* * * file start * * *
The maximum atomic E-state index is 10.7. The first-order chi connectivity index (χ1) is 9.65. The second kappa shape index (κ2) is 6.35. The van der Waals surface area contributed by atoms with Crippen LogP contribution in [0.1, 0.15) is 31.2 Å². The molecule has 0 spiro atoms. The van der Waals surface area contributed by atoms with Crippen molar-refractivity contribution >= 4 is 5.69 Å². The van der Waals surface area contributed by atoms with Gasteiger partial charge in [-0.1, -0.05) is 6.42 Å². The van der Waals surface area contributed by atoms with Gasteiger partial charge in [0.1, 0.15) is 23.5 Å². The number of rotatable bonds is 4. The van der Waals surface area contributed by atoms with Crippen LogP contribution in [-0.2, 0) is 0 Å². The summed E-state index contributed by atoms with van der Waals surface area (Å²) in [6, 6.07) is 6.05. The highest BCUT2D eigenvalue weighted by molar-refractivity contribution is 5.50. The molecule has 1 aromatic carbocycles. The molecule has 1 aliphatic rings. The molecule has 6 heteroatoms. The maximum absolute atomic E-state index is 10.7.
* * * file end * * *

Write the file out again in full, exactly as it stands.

The maximum atomic E-state index is 10.7. The first-order chi connectivity index (χ1) is 9.65. The second kappa shape index (κ2) is 6.35. The van der Waals surface area contributed by atoms with Crippen LogP contribution in [0.1, 0.15) is 31.2 Å². The molecule has 0 spiro atoms. The van der Waals surface area contributed by atoms with Crippen molar-refractivity contribution >= 4 is 5.69 Å². The van der Waals surface area contributed by atoms with Gasteiger partial charge in [-0.1, -0.05) is 6.42 Å². The van der Waals surface area contributed by atoms with Gasteiger partial charge in [0.1, 0.15) is 23.5 Å². The number of rotatable bonds is 4. The van der Waals surface area contributed by atoms with Crippen LogP contribution in [-0.2, 0) is 0 Å². The summed E-state index contributed by atoms with van der Waals surface area (Å²) in [6, 6.07) is 6.05. The highest BCUT2D eigenvalue weighted by molar-refractivity contribution is 5.50. The molecule has 1 aromatic carbocycles. The molecule has 1 aliphatic rings. The molecule has 6 heteroatoms. The maximum absolute atomic E-state index is 10.7.